Publishing a Standalone Angular App on GitLab Pages

(Full Disclosure: I used GitLab because I work for GitLab. That said, this wasn’t an official work project, simply something I did on the side)

I recently finished writing a web-based tool called Fossilizer; a simulator for one of the many systems in Path of Exile. The tool is somewhat unique in that, while it is a dynamic page, it acts like a static page: There’s no backend database, no persistence of any kind for that matter. Everything the app needs is available via static .html or .js files. In short, my usual web deployment destinations (e.g. AWS, Firebase, Heroku) were overkill. All I really needed was some place to host a static website.

GitLab Pages

GitLab isn’t just a place to store and collaborate on git repositories. It also features built-in CI/CD tooling. While that tooling can be used to run tests, in my case I was looking at it for a different reason: GitLab Pages.

The features page mentions that it can “host your static websites” and “use any static site generator”. While there are plenty of examples of doing this using a number of SSGs, there were none for Angular (presumably because people don’t generally use it as a static site). Thus, this article.

The .gitlab-ci.yml file

All of GitLab CI is controlled by a file in your repository named .gitlab-ci.yml. A bare-bones CI file for pages looks like this:

image: alpine:latest
pages:
  stage: deploy
  script:
  - echo 'Nothing to do...'
  artifacts:
    paths:
    - public
  only:
  - master

What this does is publish the contents of the public directory to GitLab pages. If you put an index.html file in the public directory, you can go to https://yourusername.gitlab.io/projectname/index.html and see it in all its glory.

Tweaking for Angular

At this point, you might think you’re done. The above CI directive is all you need, so all you have to do is ng build and copy the contents of the dist directory into the public directory. But you’d have to do that every single time for every single deploy, and what are computers for if not doing the easily automatable?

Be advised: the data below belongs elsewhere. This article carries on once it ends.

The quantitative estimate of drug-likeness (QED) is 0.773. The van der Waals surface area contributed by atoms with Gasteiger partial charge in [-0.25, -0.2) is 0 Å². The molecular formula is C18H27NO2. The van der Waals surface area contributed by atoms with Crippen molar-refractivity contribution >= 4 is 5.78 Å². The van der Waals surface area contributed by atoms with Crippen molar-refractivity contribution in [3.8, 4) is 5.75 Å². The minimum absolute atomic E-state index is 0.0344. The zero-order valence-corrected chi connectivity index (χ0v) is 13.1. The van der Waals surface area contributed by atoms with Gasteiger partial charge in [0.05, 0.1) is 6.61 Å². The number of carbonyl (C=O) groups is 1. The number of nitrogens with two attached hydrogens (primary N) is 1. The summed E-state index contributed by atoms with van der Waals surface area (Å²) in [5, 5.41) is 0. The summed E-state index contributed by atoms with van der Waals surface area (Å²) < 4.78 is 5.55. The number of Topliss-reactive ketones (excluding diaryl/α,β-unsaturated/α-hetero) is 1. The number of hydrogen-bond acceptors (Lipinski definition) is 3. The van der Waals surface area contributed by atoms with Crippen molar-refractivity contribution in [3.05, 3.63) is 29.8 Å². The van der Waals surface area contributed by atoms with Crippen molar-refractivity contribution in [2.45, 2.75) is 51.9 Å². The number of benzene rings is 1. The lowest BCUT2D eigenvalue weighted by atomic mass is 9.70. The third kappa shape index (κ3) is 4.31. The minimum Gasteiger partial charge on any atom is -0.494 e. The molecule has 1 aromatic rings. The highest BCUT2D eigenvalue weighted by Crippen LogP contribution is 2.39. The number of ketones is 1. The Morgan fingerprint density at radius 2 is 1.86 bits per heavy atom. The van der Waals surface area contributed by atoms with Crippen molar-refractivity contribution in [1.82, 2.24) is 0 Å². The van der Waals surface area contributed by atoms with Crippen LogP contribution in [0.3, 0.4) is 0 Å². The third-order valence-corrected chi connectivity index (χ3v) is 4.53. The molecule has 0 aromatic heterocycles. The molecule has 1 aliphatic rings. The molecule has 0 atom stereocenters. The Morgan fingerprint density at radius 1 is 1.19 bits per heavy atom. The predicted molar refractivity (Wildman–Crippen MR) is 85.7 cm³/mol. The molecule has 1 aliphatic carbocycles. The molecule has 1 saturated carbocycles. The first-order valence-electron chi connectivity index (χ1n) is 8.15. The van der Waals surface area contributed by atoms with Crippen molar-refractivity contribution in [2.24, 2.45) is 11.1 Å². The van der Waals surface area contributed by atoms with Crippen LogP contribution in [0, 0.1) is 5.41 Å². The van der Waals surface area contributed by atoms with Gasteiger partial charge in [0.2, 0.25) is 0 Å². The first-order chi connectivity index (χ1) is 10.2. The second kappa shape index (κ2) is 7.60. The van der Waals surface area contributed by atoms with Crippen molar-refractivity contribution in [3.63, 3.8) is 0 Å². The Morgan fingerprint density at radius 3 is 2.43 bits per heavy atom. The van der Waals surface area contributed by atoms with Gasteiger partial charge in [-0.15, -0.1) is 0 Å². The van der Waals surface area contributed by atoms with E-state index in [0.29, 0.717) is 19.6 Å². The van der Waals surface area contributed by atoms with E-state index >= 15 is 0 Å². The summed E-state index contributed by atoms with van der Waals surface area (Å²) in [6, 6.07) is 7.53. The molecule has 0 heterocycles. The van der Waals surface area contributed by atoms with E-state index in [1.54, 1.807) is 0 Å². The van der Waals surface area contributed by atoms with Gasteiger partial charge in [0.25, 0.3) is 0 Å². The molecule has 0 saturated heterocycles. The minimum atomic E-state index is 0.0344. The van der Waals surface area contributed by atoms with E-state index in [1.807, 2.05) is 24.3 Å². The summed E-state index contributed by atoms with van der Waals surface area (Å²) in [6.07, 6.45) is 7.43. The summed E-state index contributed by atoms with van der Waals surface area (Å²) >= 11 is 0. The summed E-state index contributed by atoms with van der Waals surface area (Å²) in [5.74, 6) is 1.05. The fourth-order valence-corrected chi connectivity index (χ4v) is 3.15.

The script: portion of the CI file above can be instructed to do builds; in static site generators this is the portion that would invoke e.g. Jekyll. We just need it to invoke angular builds instead:

script:
- npm install -g @angular/cli@6.2.1
- npm install
- ng build
- mv dist/fossilizer/* public/

These steps install the Angular CLI tools that we need in order to do the build and, while we’re at it, install everything else we need. ng build then does the same thing it’d do on our machines, and finally we move everything that Angular built into the public directory, where GitLab pages can deploy it.

The default docker image that the CI tasks run on doesn’t have NPM, though, so you’ll need to include one that does:

image: node:8.12.0

The Final .gitlab-ci File

image: node:8.12.0

pages:
cache:
paths:
- node_modules/

stage: deploy
script:
- npm install -g @angular/cli@6.2.1
- npm install
- ng build
- mv dist/fossilizer/* public/
artifacts:
paths:
- public
only:
- master
- pages

This includes some caching for our node_modules directory so we don’t have to build it every time we do a deploy. I’ve also made it so that you can deploy a pages branch rather than only having master able to affect the resulting page.

Improvements from here include:

  • Currently, the ng build step doesn’t specify production mode, or any of the additional optimizations it’s capable of. For me, that’s because my tool is essentially in public beta and if there are errors I want people to be able to report them.
  • GitLab pages has two options for where it hosts your content. You can host it at a URL like https://yourusername.gitlab.io/yourproject or you can host it at https://yourproject.gitlab.io if you jump through the appropriate hoops. I’ve done the latter, but if you do the former you’ll need to tell Angular that it has a different base using the base-href option.